Hearing Loss among Millennials & Gen Z

Hearing Loss among Millennials & Gen Z

AuDSEO Designs Hearing Loss

Move over boomers and Generation X. Millennials and Gen Z are the future and this may give us some idea as to what to expect. While these future generations inherit the actions of the previous ones, they fortunately have the emotional strength to forge a better future. Anyone born between 1981 and 1996 is considered a millennial while Gen z ranges from 1997 to around 2010. Millennials grew up along with the internet and digital technology and have watched it progress from large classroom computers into the access and smartphone tech we all know today. Generation Z, also known as zoomers (lol) grew up without a second thought about the presence of the internet and digital information access. They tend to be self-motivated and pragmatic about addressing issues from the previous generations. However, along with the access of technology in contrast with this future generation comes more access to more music and media than ever before and unfortunately safe listening practices are not always incorporated into this.

Noise Induced Hearing Loss

Hearing loss is a condition commonly conflated with old age. This is not an unfair assessment as one in three over the age of 65 suffer from age related hearing loss, due to changes in the ear as we age. By the time we reach 75, half of all people now have hearing loss. While there are several things which can contribute to hearing loss, such as use of ototoxic medications, or on-going health issues such as hypertension and diabetes, Millennials and Gen Z, we are seeing more prevalence around hearing loss due to exposure to loud noise. 

How loud is Too Loud?

Under a safe listening threshold, we can listen to sounds indefinitely without suffering permanent hearing damage. However, past this range our hearing for our entire lifetime becomes at risk for damage. The volume or loudness of sound is measured in decibels (dBA) and any decibel level past 85 dBA, puts us at risk for hearing loss. It’s not just the decibel level to consider, but the length of the exposure. At 85 dBA it takes a consistent exposure for eight hours for damage to begin, but as the decibels rise the exposure time to damage quickly shrinks. For every three increments in decibels, the exposure time is cut in half. For instance, at 88 dBA the exposure time is 4 hours. By the time sounds reach 95 dBA damage can occur in under an hour!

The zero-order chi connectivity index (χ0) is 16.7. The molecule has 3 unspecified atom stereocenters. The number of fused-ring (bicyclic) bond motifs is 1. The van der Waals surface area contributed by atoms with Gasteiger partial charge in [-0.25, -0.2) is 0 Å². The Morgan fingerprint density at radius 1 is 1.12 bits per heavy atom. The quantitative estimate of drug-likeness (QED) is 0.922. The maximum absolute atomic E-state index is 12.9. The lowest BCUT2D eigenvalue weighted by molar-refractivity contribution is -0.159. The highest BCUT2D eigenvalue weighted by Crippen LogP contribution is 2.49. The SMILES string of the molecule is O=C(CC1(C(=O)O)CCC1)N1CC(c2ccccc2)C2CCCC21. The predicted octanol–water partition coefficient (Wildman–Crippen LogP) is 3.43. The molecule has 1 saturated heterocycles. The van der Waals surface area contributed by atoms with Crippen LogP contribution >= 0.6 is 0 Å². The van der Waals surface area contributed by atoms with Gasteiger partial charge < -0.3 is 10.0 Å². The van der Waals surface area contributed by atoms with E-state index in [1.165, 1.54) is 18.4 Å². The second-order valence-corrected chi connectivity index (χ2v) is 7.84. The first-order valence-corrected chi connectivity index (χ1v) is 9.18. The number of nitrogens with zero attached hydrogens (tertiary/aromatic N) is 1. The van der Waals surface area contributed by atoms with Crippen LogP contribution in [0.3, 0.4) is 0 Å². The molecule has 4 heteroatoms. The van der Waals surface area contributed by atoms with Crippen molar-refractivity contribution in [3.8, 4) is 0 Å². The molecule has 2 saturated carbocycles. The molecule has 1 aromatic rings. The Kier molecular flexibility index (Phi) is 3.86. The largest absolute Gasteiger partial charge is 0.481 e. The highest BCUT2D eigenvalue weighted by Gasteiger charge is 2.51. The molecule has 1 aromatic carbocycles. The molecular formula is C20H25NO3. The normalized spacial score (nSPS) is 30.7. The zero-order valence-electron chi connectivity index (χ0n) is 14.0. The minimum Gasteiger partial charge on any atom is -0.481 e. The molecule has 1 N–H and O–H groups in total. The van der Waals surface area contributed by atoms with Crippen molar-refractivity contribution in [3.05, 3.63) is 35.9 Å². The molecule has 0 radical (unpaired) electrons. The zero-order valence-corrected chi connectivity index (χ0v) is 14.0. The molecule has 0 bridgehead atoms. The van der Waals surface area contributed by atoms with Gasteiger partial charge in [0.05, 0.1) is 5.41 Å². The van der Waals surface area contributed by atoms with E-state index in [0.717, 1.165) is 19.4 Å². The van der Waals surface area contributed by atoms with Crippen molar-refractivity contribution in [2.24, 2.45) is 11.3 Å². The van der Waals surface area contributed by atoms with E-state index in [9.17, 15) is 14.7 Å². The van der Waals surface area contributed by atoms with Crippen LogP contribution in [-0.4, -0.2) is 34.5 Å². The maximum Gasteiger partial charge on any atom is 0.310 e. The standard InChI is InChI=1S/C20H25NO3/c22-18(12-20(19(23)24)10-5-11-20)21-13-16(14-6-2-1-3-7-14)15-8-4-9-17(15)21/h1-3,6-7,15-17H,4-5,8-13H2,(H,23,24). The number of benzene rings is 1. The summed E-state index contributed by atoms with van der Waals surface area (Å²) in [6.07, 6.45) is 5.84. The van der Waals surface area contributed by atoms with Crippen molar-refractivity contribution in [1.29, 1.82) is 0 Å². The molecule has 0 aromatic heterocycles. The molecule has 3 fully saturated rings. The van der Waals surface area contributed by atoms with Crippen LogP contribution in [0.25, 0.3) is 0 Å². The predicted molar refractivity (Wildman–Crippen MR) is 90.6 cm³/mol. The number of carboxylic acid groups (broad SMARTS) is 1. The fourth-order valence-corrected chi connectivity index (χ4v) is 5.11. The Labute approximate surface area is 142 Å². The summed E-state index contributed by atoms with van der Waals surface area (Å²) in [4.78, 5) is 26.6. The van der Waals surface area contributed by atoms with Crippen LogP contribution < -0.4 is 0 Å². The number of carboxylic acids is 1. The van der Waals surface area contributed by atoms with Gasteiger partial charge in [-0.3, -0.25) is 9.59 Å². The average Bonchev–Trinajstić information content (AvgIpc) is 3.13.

Millennials and Gen Z at a Higher Risk of Hearing Loss for their Age

We are seeing higher instances of noise induced hearing loss in younger generations. It’s estimated that approximately 10% of Millennials and 17% of Generation Z have some level of hearing loss, and these percentages are higher than the rates of prior generations when they were of young ages. Many wonder what could be the sharp increase for these generations and most conclusions point back to noise exposure. This is in part no doubt from nightclubs, concerts, and sporting events. However, a more consistent exposure, especially through the pandemic years, has been the use of headphones hooked up to personal listening devices for video games, movies, media, and music. 

Technology and Noise Exposure

What defines Millennials and gen Z from previous generations is their access and relationship with technology. Along with this comes higher usage of headphones which have the potential to deliver decibel levels as high as 105 dBA directly to the ear. At this rate hearing damage can begin in minutes. With unlimited media available, these generations now have the option to listen to media at dangerous levels for hours on end, and as common with youth, there is little regard for the effects of this level of exposure for the future. 

Listening Safe

It’s okay to listen to headphones—we just advise that you take precautions to ensure that you can avoid hearing loss for years to come. Make sure you keep the volume no higher than 60 percent of the total volume and take listening breaks every 30 minutes to an hour. This can give your ears a chance to recover and can reduce the exposure time. If you suspect that you have some hearing damage, we recommend acting as soon as possible. Start by scheduling a hearing exam with us. We can test for hearing loss and recommend what steps to take next.